Too many cooks in the kitchen?
Slice and dice.
Hard at work.
Wii Sports Resort Update #1.  Anna, at the start of swordfighting.
Anna, after she has started.  It is amazing the TV survives.
The Chimichurri was just chopping a lot of stuff, and there aren't a lot of pictures because someone was playing video games.  Wait, did I just say that?  :-p
Finished Chimichurri.
Yum yum!
At this point, I called in Kevin's help for trying to roll the dough so it would be able to sit for the next few hours.  Let me tell you, it was not easy.
And now things have to sit.
Messy kitchen.
So what do people do?
More...
...Wii.
And then it is time for me to create the filling for the empanadas.  Other that the already mentioned beef and potato there was onion, red pepper, raisin, olive, white pepper, hard boiled egg, and others.  It was quite the filling.
Zachary made Kevin sniff the Red Wine Vinegar.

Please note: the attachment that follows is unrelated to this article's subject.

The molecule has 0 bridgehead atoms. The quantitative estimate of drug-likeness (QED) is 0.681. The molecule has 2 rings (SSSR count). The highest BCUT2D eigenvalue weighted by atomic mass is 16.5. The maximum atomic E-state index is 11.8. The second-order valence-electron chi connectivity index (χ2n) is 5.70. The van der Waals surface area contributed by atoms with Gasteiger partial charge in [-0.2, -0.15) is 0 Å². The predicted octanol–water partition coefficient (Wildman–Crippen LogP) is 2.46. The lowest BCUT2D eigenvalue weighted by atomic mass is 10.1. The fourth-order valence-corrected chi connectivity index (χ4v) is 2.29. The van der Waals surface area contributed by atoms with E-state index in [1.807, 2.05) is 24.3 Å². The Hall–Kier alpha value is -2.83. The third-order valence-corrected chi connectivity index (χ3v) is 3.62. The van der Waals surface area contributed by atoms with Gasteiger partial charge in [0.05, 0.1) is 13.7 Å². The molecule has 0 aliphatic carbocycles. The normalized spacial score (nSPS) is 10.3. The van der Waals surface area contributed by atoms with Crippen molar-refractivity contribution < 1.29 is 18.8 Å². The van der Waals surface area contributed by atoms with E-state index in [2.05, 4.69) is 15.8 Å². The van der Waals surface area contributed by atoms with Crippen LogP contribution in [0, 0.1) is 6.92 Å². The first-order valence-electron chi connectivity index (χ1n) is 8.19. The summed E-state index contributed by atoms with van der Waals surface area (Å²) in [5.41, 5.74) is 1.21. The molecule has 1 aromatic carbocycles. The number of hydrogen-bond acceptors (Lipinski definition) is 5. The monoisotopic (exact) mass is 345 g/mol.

Beef!
And potato!
My chef came back after some grueling rounds at the resort.
Why must there always be onions?
With the interesting combination of ingredients, in the end it looks absolutely amazing.  Not only from a delicious standpoint, but just the colors even.
Argentines: cooking for beauty.
After this came by far the worst part of the recipe.  You had to pull out the dough, roll it thin, and cut it into circles.  Remember that part where I said there was no oil?  Oil is generally what makes dough elastic.  It allows it to be molded and stretched.  When I was struggling, my dad was happy to let me know that that was probably why.  Oh the things you learn from making pizzas for a living.

Also, at first, I didn't think we had a rolling pin.